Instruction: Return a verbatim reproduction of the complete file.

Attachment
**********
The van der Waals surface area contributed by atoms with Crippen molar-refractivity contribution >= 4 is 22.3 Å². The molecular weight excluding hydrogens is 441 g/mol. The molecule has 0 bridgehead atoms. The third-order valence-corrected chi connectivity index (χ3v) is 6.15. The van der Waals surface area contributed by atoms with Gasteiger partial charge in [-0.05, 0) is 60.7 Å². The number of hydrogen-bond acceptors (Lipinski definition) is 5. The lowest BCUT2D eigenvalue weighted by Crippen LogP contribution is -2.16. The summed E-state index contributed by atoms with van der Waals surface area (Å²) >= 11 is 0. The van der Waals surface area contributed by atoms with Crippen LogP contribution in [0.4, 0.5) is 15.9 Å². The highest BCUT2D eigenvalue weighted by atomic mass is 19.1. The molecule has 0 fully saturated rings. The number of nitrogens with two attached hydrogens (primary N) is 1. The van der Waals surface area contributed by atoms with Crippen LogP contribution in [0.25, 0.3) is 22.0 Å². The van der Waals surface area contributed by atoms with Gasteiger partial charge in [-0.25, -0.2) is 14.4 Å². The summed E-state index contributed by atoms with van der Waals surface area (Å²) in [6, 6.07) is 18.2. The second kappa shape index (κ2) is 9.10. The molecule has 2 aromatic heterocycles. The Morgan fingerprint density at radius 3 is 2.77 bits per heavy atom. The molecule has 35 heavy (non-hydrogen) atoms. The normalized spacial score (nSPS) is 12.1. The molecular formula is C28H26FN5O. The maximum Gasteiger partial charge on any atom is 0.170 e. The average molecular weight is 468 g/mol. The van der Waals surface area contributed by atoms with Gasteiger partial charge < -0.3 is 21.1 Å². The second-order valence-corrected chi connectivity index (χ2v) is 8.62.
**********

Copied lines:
The van der Waals surface area contributed by atoms with Crippen molar-refractivity contribution >= 4 is 22.3 Å². The molecular weight excluding hydrogens is 441 g/mol. The molecule has 0 bridgehead atoms. The third-order valence-corrected chi connectivity index (χ3v) is 6.15. The van der Waals surface area contributed by atoms with Gasteiger partial charge in [-0.05, 0) is 60.7 Å². The number of hydrogen-bond acceptors (Lipinski definition) is 5. The lowest BCUT2D eigenvalue weighted by Crippen LogP contribution is -2.16. The summed E-state index contributed by atoms with van der Waals surface area (Å²) >= 11 is 0. The van der Waals surface area contributed by atoms with Crippen LogP contribution in [0.4, 0.5) is 15.9 Å². The highest BCUT2D eigenvalue weighted by atomic mass is 19.1. The molecule has 0 fully saturated rings. The number of nitrogens with two attached hydrogens (primary N) is 1. The van der Waals surface area contributed by atoms with Crippen LogP contribution in [0.25, 0.3) is 22.0 Å². The van der Waals surface area contributed by atoms with Gasteiger partial charge in [-0.25, -0.2) is 14.4 Å². The summed E-state index contributed by atoms with van der Waals surface area (Å²) in [6, 6.07) is 18.2. The second kappa shape index (κ2) is 9.10. The molecule has 2 aromatic heterocycles. The Morgan fingerprint density at radius 3 is 2.77 bits per heavy atom. The molecule has 35 heavy (non-hydrogen) atoms. The normalized spacial score (nSPS) is 12.1. The molecular formula is C28H26FN5O. The maximum Gasteiger partial charge on any atom is 0.170 e. The average molecular weight is 468 g/mol. The van der Waals surface area contributed by atoms with Gasteiger partial charge < -0.3 is 21.1 Å². The second-order valence-corrected chi connectivity index (χ2v) is 8.62.